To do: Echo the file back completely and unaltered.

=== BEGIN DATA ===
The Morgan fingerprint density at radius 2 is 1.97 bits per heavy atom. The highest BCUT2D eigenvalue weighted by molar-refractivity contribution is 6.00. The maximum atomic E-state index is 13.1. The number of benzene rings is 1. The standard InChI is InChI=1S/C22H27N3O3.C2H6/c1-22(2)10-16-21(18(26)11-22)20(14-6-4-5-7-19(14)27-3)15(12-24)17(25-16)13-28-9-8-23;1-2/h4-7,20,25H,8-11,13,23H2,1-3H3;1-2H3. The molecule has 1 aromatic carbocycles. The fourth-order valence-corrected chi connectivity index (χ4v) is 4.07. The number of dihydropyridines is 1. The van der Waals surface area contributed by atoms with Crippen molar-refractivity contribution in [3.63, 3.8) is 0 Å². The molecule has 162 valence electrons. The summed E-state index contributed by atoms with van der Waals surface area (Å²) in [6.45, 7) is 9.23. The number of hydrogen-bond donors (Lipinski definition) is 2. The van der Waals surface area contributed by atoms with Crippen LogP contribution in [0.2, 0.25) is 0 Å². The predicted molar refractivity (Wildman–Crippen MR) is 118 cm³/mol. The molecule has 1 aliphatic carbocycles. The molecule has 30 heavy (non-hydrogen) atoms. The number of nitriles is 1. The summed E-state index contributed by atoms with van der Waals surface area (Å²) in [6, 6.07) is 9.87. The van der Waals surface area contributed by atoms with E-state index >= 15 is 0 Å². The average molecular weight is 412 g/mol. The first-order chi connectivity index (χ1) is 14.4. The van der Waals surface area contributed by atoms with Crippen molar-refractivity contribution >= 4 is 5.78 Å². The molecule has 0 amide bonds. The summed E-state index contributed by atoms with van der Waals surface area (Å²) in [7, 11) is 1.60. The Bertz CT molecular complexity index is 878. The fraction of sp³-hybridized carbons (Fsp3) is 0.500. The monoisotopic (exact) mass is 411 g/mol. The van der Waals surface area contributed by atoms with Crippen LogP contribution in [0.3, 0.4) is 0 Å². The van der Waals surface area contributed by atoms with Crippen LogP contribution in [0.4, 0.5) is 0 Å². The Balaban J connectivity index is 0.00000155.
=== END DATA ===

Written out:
The Morgan fingerprint density at radius 2 is 1.97 bits per heavy atom. The highest BCUT2D eigenvalue weighted by molar-refractivity contribution is 6.00. The maximum atomic E-state index is 13.1. The number of benzene rings is 1. The standard InChI is InChI=1S/C22H27N3O3.C2H6/c1-22(2)10-16-21(18(26)11-22)20(14-6-4-5-7-19(14)27-3)15(12-24)17(25-16)13-28-9-8-23;1-2/h4-7,20,25H,8-11,13,23H2,1-3H3;1-2H3. The molecule has 1 aromatic carbocycles. The fourth-order valence-corrected chi connectivity index (χ4v) is 4.07. The number of dihydropyridines is 1. The van der Waals surface area contributed by atoms with Crippen molar-refractivity contribution in [3.63, 3.8) is 0 Å². The molecule has 162 valence electrons. The summed E-state index contributed by atoms with van der Waals surface area (Å²) in [6.45, 7) is 9.23. The number of hydrogen-bond donors (Lipinski definition) is 2. The van der Waals surface area contributed by atoms with Crippen LogP contribution in [0.2, 0.25) is 0 Å². The predicted molar refractivity (Wildman–Crippen MR) is 118 cm³/mol. The molecule has 1 aliphatic carbocycles. The molecule has 30 heavy (non-hydrogen) atoms. The number of nitriles is 1. The summed E-state index contributed by atoms with van der Waals surface area (Å²) in [6, 6.07) is 9.87. The van der Waals surface area contributed by atoms with E-state index >= 15 is 0 Å². The average molecular weight is 412 g/mol. The first-order chi connectivity index (χ1) is 14.4. The van der Waals surface area contributed by atoms with Crippen molar-refractivity contribution >= 4 is 5.78 Å². The molecule has 0 amide bonds. The summed E-state index contributed by atoms with van der Waals surface area (Å²) in [7, 11) is 1.60. The Bertz CT molecular complexity index is 878. The fraction of sp³-hybridized carbons (Fsp3) is 0.500. The monoisotopic (exact) mass is 411 g/mol. The van der Waals surface area contributed by atoms with Crippen LogP contribution in [0.3, 0.4) is 0 Å². The van der Waals surface area contributed by atoms with Crippen LogP contribution in [0.4, 0.5) is 0 Å². The Balaban J connectivity index is 0.00000155.